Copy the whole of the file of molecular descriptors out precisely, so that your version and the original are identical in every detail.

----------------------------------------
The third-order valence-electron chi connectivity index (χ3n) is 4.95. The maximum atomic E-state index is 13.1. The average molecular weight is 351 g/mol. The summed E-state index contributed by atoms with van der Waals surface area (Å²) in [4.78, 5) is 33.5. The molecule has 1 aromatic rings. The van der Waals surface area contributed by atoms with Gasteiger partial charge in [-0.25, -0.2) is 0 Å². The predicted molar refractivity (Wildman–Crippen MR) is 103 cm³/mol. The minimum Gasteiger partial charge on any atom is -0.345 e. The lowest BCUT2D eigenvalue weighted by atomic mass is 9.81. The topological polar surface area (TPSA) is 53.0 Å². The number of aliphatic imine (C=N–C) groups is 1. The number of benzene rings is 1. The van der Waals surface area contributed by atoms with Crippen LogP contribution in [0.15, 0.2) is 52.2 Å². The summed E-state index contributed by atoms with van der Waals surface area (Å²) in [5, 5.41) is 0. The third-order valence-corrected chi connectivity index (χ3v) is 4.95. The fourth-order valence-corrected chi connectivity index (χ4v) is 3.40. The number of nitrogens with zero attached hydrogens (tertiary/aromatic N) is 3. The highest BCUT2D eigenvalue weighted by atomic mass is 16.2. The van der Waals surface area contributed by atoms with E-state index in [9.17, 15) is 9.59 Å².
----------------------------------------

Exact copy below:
The third-order valence-electron chi connectivity index (χ3n) is 4.95. The maximum atomic E-state index is 13.1. The average molecular weight is 351 g/mol. The summed E-state index contributed by atoms with van der Waals surface area (Å²) in [4.78, 5) is 33.5. The molecule has 1 aromatic rings. The van der Waals surface area contributed by atoms with Gasteiger partial charge in [-0.25, -0.2) is 0 Å². The predicted molar refractivity (Wildman–Crippen MR) is 103 cm³/mol. The minimum Gasteiger partial charge on any atom is -0.345 e. The lowest BCUT2D eigenvalue weighted by atomic mass is 9.81. The topological polar surface area (TPSA) is 53.0 Å². The number of aliphatic imine (C=N–C) groups is 1. The number of benzene rings is 1. The van der Waals surface area contributed by atoms with Crippen LogP contribution in [0.15, 0.2) is 52.2 Å². The summed E-state index contributed by atoms with van der Waals surface area (Å²) in [5, 5.41) is 0. The third-order valence-corrected chi connectivity index (χ3v) is 4.95. The fourth-order valence-corrected chi connectivity index (χ4v) is 3.40. The number of nitrogens with zero attached hydrogens (tertiary/aromatic N) is 3. The highest BCUT2D eigenvalue weighted by atomic mass is 16.2. The van der Waals surface area contributed by atoms with E-state index in [9.17, 15) is 9.59 Å².